The worship service A Sikh gurdwara includes both the house of worship proper and its associated langaror communal refectory.
Even the few famous women in history are defined in relation to their men. But if you linger a minute longer, you will hear us beam about the equality of women in our faith.
Unlike in most other religions, our scriptures are explicit about women as equal in the eyes of God. What if you asked for names of famous Sikh women? You will hear a short pause.
Then, a slight effort in concentration, before: There's Mata Tripta, the mother of the first Guru! And Mata Nanki, the sister of the first Guru! And Mata Khivi, wasn't she the second Guru's wife? You will hear an earful of mothers, sisters, and wives of the Ten Gurus, or teachers of the Sikh faith in the 15th and 16th centuries.
As the list ends there, you may begin to sense there is something amiss. It's time to confront the gap between our ideals and how we live them.
Sikhs Americans like me talk a great deal about women's equality, but we are steeped in an old patriarchal culture that makes us complicit in the erasure of women, past and present. Even the few famous women in our history are defined in relation to their men.
Their full contributions as thinkers, poets and warriors unto themselves are eclipsed by the men they supported. The real life consequence? Sikh girls today are told they're fully equal, and yet many are expected to carry out traditional gender roles -- with few role models to suggest otherwise.
We would never tell you this, of course. You can't blame us. After the terrorist attacks, we women tacitly agreed to put our issues on hold.
This was a mistake. As we waited and are still waiting for the discrimination to pass over us, some of the cultural dysfunctions in our community worsened. Women are girls are always the first casualties within minority communities under siege.
That is no different in ours. Just as in most patriarchal traditions around the world, the bodies of women have been considered vessels of honor in Punjabi culture. When riots and massacre swept Punjab during the Partition of India, some Sikh men poisoned their daughters before letting them fall into the hands of Muslim rioters.
In the worst anecdotes, domestic violence is an outlet for men who bear racism on the street, intermarriage an act of betrayal, and honor killings an actual threat. But there's another story too. The call for liberation pulses through the Sikh tradition: Hearing the call, a new generation of Sikh women has emerged as lawyers, artists, entrepreneurs, doctors, filmmakers and more.
They have found brave new ways to defend their communities while offering their own unique voices to public discourse.
I am proud to call them my contemporaries -- they are sources of inspiration, wisdom and leadership in their communities who deserve to be known. Here are 10 Sikh women who embody the highest Sikh ideal of the warrior-saint.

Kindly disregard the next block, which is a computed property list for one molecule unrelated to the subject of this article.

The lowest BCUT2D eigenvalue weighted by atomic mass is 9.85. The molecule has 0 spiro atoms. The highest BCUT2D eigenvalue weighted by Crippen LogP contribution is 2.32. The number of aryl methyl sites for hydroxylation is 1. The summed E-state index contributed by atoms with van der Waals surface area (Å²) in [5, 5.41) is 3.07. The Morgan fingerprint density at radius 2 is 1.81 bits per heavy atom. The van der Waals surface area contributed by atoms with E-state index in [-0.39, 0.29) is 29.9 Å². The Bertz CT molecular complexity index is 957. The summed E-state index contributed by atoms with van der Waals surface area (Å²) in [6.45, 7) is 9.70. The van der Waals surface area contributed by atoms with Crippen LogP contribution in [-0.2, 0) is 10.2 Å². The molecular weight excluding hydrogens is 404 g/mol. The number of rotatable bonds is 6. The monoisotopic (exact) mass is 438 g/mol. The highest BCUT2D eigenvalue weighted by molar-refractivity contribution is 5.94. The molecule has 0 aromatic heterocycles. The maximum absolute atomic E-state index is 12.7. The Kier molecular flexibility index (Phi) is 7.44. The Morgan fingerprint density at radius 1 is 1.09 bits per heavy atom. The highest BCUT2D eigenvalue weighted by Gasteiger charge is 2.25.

Half are legends from early history -- women who we will never fully know but whose deeds ignite our imagination as the first female warrior-saints. Half are modern-day heroines -- each one stands for hundreds of Sikh women who are blazing their own paths as the warrior-saints of our era.
My hope is that the next time you ask a Sikh on the street about their religion, they will be able to name all these women.
Sikh Women in State Affairs In Indian history, we find only a few women actively participating in government affairs. In the early medieval Muslim period Razia was a. Sikh Women’s Organization of Central California Book Club A New Earth by Eckhart Tolle. The first book we are reading is A New Earth by Eckhart Tolle. Sikh temples or Gurdwaras is the religious place for the Sikh people. The meaning of the term “Gurdwara” means the gateway to the guru. In India, there reside people belonging to different religions and according to the recent census, it has been determined the most of them fall under the Sikh .
And you will already know their names.History of Sikhism The history of Sikhism started with Guru Nanak Dev Ji, the first Guru in the fifteenth century in the Punjab region of the Indian subcontinent.
The religious practices were formalised by Guru Gobind Singh Ji on 13 April . Celebrating Sikh Women Written by Parmjit Singh on 13 March, — 5 Comments An extraordinary image of the Golden Temple of Amritsar from a century ago sheds much needed light on the virtually hidden history of Sikh women, says author and historian Parmjit Singh.
Sikh women had played a glorious part in Sikh history and have proven themselves as equal in devotion, sacrifice and bravery to uphold the Sikh ideals and beliefs.
The prominent women who occupied high place in Sikhism belonged largely to Guru's . List of famous Indian women with their biographies that include trivia, interesting facts, timeline and life history.
A gurdwara can be identified from a distance by tall flagpoles bearing the Nishan Sahib, the Sikh flag. The Harmandir Sahib in Amritsar, India, known informally as the Golden Temple, is the holiest gurdwara .
Mai Bhago (ਮਾਈ ਭਾਗੋ) is one of the most famous women in Sikh history. She is always pictured on horseback wearing a turban with her headscarf gracefully flowing in .